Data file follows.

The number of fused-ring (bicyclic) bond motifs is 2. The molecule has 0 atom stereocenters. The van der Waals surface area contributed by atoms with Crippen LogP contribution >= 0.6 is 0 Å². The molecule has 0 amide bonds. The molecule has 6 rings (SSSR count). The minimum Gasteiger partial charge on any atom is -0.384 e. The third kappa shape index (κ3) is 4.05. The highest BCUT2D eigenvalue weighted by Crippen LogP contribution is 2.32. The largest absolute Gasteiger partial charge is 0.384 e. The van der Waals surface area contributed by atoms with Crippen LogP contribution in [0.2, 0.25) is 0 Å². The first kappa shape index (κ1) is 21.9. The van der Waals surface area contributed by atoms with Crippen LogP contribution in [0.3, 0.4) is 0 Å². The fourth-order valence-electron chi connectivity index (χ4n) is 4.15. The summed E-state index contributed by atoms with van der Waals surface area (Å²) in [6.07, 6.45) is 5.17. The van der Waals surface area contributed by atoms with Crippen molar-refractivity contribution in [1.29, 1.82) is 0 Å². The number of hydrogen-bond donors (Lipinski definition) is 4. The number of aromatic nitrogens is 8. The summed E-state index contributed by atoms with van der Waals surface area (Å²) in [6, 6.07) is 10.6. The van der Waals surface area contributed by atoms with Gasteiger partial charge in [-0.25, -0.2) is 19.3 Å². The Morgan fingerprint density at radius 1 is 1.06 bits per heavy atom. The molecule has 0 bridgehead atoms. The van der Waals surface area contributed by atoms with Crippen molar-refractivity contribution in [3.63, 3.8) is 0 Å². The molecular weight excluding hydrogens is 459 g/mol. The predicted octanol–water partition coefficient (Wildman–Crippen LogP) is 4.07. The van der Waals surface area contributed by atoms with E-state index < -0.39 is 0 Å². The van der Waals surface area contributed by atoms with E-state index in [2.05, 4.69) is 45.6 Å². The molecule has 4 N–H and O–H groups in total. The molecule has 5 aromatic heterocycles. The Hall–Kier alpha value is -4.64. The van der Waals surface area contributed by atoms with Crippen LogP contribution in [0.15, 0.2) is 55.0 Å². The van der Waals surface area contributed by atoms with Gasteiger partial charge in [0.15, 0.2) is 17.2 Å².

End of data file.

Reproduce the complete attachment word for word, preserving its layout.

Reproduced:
The number of fused-ring (bicyclic) bond motifs is 2. The molecule has 0 atom stereocenters. The van der Waals surface area contributed by atoms with Crippen LogP contribution >= 0.6 is 0 Å². The molecule has 0 amide bonds. The molecule has 6 rings (SSSR count). The minimum Gasteiger partial charge on any atom is -0.384 e. The third kappa shape index (κ3) is 4.05. The highest BCUT2D eigenvalue weighted by Crippen LogP contribution is 2.32. The largest absolute Gasteiger partial charge is 0.384 e. The van der Waals surface area contributed by atoms with Crippen LogP contribution in [0.2, 0.25) is 0 Å². The first kappa shape index (κ1) is 21.9. The van der Waals surface area contributed by atoms with Crippen LogP contribution in [0.3, 0.4) is 0 Å². The fourth-order valence-electron chi connectivity index (χ4n) is 4.15. The summed E-state index contributed by atoms with van der Waals surface area (Å²) in [6.07, 6.45) is 5.17. The van der Waals surface area contributed by atoms with Crippen molar-refractivity contribution in [1.29, 1.82) is 0 Å². The number of hydrogen-bond donors (Lipinski definition) is 4. The number of aromatic nitrogens is 8. The summed E-state index contributed by atoms with van der Waals surface area (Å²) in [6, 6.07) is 10.6. The van der Waals surface area contributed by atoms with Gasteiger partial charge in [-0.25, -0.2) is 19.3 Å². The Morgan fingerprint density at radius 1 is 1.06 bits per heavy atom. The molecule has 0 bridgehead atoms. The van der Waals surface area contributed by atoms with Crippen molar-refractivity contribution in [3.63, 3.8) is 0 Å². The molecular weight excluding hydrogens is 459 g/mol. The predicted octanol–water partition coefficient (Wildman–Crippen LogP) is 4.07. The van der Waals surface area contributed by atoms with E-state index < -0.39 is 0 Å². The van der Waals surface area contributed by atoms with E-state index in [2.05, 4.69) is 45.6 Å². The molecule has 4 N–H and O–H groups in total. The molecule has 5 aromatic heterocycles. The Hall–Kier alpha value is -4.64. The van der Waals surface area contributed by atoms with Crippen LogP contribution in [0.15, 0.2) is 55.0 Å². The van der Waals surface area contributed by atoms with Gasteiger partial charge in [0.15, 0.2) is 17.2 Å².